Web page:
Tagged with dark comedy

Review: Take Me, 2017, dir. Pat Healy

Review: Take Me, 2017, dir. Pat Healy


I’m not sure I should be reviewing things that Taylor Schilling does. We were classmates in middle school. If objectivity matters in criticism (it doesn’t, but legions of DCEU fans think it does, and who am I to overlook them in discussion of a film that has fucking nothing to do with the DCEU, right?), … Continue reading

Review: Catfight, 2017, dir. Onur Tukel

Review: Catfight, 2017, dir. Onur Tukel


Speaking of truth in movie titles, here’s Catfight, a movie that is both honestly and dishonestly named at the same time. It is, in fact, about a rivalry between two women living in New York City, played by Anne Heche and Sandra Oh, but it is not, in fact, about just one “catfight” (here defined mostly … Continue reading

Review: The Mend, 2015, dir. John Magary

Review: The Mend, 2015, dir. John Magary


“Writer-director John Magary’s debut feature, The Mend, begins with scenes of domestic discord as brothers Mat (Josh Lucas) and Alan (Stephen Plunkett) each engage their significant others in alternately vague and explicit spats. After some boisterous afternoon delight with girlfriend Andrea (Lucy Owen), Mat invites her rage off-screen before she kicks him out of her … Continue reading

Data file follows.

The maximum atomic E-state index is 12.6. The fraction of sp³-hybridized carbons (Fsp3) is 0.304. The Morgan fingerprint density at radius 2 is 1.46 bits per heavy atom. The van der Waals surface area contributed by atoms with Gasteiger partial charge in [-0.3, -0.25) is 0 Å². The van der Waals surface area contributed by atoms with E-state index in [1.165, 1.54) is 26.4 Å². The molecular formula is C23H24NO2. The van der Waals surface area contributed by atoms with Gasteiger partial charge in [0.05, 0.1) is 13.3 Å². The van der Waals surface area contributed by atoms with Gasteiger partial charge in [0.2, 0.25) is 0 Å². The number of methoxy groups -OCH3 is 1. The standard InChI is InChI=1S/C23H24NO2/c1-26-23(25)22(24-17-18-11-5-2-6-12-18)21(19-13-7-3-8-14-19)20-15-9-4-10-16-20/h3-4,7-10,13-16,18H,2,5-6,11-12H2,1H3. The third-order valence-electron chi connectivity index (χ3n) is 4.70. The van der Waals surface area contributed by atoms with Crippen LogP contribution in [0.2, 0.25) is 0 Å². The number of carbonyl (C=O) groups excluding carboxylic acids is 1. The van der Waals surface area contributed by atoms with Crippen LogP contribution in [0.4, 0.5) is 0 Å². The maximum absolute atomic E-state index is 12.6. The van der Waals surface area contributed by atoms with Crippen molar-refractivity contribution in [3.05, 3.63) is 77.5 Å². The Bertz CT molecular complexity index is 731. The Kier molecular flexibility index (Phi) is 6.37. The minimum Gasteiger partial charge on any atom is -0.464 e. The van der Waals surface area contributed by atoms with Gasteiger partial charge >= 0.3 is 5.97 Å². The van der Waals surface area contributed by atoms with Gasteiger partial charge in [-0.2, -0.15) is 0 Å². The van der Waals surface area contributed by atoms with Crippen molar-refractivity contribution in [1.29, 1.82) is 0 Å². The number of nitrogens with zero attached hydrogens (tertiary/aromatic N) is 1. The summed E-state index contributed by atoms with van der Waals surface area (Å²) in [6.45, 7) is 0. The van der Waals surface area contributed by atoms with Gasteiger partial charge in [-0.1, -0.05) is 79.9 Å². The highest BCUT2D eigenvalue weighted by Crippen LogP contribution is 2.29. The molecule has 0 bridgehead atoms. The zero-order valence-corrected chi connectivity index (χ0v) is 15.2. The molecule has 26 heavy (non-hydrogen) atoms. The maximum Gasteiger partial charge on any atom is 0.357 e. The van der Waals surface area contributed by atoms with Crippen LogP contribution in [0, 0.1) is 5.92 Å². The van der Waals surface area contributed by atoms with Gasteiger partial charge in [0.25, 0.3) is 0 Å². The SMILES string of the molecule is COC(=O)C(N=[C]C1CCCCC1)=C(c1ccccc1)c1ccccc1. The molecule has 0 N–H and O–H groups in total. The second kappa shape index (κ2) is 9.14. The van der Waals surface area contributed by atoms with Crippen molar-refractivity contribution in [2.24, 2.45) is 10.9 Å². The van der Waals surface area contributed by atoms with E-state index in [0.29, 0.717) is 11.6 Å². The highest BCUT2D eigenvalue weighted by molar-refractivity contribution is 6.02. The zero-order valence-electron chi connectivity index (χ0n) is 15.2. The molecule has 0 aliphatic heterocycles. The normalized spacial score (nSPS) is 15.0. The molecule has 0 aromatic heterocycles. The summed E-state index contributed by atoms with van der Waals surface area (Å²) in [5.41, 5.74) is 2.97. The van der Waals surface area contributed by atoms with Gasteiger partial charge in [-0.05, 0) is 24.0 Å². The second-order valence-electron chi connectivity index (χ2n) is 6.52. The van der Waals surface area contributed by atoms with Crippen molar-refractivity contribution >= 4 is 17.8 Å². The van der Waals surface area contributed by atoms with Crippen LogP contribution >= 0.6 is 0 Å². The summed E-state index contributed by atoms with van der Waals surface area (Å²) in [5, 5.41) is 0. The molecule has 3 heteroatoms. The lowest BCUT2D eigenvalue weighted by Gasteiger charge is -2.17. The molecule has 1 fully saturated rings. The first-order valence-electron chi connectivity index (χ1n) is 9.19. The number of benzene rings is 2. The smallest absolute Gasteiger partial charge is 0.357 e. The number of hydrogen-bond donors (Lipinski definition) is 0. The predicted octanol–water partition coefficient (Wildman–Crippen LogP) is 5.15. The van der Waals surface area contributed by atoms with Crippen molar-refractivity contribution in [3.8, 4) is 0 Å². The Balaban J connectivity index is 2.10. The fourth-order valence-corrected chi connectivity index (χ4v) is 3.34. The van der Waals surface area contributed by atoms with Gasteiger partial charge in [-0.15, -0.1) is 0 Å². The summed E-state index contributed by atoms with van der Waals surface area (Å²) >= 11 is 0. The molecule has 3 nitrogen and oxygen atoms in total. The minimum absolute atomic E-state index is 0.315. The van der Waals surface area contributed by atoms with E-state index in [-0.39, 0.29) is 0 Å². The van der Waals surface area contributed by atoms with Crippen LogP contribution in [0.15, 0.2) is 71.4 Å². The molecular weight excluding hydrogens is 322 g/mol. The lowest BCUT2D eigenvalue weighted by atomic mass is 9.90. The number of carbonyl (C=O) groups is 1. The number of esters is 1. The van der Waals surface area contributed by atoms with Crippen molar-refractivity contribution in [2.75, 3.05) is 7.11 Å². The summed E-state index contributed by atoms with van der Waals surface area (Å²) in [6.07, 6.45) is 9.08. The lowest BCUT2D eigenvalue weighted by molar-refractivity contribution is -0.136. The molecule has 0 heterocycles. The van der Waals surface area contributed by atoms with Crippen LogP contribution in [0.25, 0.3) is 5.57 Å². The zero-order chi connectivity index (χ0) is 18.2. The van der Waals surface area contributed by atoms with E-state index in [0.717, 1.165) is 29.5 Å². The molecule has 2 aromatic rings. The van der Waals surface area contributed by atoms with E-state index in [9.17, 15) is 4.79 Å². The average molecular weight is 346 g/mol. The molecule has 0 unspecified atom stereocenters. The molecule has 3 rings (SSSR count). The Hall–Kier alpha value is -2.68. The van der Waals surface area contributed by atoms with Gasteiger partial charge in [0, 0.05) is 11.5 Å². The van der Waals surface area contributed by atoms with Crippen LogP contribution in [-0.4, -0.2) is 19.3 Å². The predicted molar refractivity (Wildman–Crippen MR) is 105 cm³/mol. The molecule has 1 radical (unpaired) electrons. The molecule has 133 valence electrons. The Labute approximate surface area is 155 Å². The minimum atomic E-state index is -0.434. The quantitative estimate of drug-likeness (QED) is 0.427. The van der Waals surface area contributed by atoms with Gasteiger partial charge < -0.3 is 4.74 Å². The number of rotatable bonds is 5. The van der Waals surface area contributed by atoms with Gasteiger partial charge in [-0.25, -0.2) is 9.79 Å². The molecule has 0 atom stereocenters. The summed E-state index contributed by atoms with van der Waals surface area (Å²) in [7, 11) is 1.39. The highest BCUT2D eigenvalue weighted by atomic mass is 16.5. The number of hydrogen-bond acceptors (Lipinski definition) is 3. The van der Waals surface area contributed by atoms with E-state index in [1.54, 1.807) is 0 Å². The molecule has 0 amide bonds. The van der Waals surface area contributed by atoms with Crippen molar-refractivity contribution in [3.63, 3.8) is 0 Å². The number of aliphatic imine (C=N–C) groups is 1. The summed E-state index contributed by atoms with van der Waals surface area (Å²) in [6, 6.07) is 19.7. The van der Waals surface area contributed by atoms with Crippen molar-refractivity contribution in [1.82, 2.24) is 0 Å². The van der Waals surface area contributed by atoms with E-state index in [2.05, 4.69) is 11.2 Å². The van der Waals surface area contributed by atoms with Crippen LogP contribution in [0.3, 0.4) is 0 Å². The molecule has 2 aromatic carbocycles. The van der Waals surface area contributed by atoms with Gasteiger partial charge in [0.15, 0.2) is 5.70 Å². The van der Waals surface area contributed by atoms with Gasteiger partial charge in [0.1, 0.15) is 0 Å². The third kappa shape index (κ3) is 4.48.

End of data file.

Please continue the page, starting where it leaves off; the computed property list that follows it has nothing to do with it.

Review: The Descendants, 2011, dir. Alexander Payne

Review: The Descendants, 2011, dir. Alexander Payne


Alexander Payne strikes me as the sort of person who’s incapable of making a bad film. Limited body of work aside, critical success is critical success (which is to say nothing of Payne’s commercial victories in Sideways and About Schmidt), and with his darkly satirical examinations of contemporary American culture Payne has established for himself … Continue reading

Review: 50/50, 2011, dir. Jonathan Levine

Review: 50/50, 2011, dir. Jonathan Levine


Writing a review for 50/50 presents something of a challenge to me. On one hand, I want to rave to high heavens about it; on the other, I don’t want to oversell it. Every word I write, therefore, walks a fine line between setting up unfair expectations that the film can’t hope to meet and … Continue reading

Review: Greenberg, 2010, dir. Noah Baumbach


Director Noah Baumbach (The Squid and the Whale, Margot At the Wedding) is no stranger to awkward family dynamics; for him, it’s well-tread territory that he’s obviously and contradictorily comfortable exploring in his cinema. Which, for some, might make his latest effort, Greenberg, feel somewhat effortless and even slight considering the source. After all, he’s done it … Continue reading